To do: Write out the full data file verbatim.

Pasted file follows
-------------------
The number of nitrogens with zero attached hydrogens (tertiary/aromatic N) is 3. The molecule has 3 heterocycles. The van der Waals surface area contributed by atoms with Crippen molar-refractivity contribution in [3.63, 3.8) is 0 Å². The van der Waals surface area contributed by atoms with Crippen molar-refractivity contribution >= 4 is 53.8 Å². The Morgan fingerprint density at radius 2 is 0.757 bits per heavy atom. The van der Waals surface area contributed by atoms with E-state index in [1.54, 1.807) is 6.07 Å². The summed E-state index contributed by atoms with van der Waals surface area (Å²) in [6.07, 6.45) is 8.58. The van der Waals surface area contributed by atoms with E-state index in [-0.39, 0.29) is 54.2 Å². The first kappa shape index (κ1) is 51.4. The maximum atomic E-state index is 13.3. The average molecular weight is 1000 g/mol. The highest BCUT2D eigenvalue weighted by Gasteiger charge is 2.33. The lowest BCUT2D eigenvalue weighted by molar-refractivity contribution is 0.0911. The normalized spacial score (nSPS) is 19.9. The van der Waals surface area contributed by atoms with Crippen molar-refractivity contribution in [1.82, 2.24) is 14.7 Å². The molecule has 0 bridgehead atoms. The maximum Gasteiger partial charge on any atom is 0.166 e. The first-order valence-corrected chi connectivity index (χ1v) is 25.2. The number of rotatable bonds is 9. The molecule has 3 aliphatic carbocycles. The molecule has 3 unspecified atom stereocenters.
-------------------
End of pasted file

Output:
The number of nitrogens with zero attached hydrogens (tertiary/aromatic N) is 3. The molecule has 3 heterocycles. The van der Waals surface area contributed by atoms with Crippen molar-refractivity contribution in [3.63, 3.8) is 0 Å². The van der Waals surface area contributed by atoms with Crippen molar-refractivity contribution >= 4 is 53.8 Å². The Morgan fingerprint density at radius 2 is 0.757 bits per heavy atom. The van der Waals surface area contributed by atoms with E-state index in [1.54, 1.807) is 6.07 Å². The summed E-state index contributed by atoms with van der Waals surface area (Å²) in [6.07, 6.45) is 8.58. The van der Waals surface area contributed by atoms with E-state index in [-0.39, 0.29) is 54.2 Å². The first kappa shape index (κ1) is 51.4. The maximum atomic E-state index is 13.3. The average molecular weight is 1000 g/mol. The highest BCUT2D eigenvalue weighted by Gasteiger charge is 2.33. The lowest BCUT2D eigenvalue weighted by molar-refractivity contribution is 0.0911. The normalized spacial score (nSPS) is 19.9. The van der Waals surface area contributed by atoms with Crippen molar-refractivity contribution in [1.82, 2.24) is 14.7 Å². The molecule has 0 bridgehead atoms. The maximum Gasteiger partial charge on any atom is 0.166 e. The first-order valence-corrected chi connectivity index (χ1v) is 25.2. The number of rotatable bonds is 9. The molecule has 3 aliphatic carbocycles. The molecule has 3 unspecified atom stereocenters.